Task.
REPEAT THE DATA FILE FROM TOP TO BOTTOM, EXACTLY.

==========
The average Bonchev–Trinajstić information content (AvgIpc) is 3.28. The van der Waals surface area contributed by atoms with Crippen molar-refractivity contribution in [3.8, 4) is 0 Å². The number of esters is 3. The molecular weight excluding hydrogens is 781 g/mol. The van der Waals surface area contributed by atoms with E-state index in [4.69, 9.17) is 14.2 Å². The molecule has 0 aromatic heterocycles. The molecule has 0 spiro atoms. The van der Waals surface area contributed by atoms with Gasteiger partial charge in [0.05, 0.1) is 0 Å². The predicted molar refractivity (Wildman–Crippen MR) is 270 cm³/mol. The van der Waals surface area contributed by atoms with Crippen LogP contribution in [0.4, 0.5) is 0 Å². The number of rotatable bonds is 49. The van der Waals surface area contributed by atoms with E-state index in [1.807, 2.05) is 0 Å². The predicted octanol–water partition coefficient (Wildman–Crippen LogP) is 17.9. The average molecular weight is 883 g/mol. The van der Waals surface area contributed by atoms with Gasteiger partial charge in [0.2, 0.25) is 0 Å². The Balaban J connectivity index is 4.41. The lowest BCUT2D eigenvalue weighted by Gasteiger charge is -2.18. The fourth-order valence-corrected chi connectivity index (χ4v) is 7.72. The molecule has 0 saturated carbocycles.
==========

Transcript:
The average Bonchev–Trinajstić information content (AvgIpc) is 3.28. The van der Waals surface area contributed by atoms with Crippen molar-refractivity contribution in [3.8, 4) is 0 Å². The number of esters is 3. The molecular weight excluding hydrogens is 781 g/mol. The van der Waals surface area contributed by atoms with E-state index in [4.69, 9.17) is 14.2 Å². The molecule has 0 aromatic heterocycles. The molecule has 0 spiro atoms. The van der Waals surface area contributed by atoms with Gasteiger partial charge in [0.05, 0.1) is 0 Å². The predicted molar refractivity (Wildman–Crippen MR) is 270 cm³/mol. The van der Waals surface area contributed by atoms with Crippen LogP contribution in [0.4, 0.5) is 0 Å². The number of rotatable bonds is 49. The van der Waals surface area contributed by atoms with E-state index in [1.807, 2.05) is 0 Å². The predicted octanol–water partition coefficient (Wildman–Crippen LogP) is 17.9. The average molecular weight is 883 g/mol. The van der Waals surface area contributed by atoms with Gasteiger partial charge in [0.2, 0.25) is 0 Å². The Balaban J connectivity index is 4.41. The lowest BCUT2D eigenvalue weighted by Gasteiger charge is -2.18. The fourth-order valence-corrected chi connectivity index (χ4v) is 7.72. The molecule has 0 saturated carbocycles.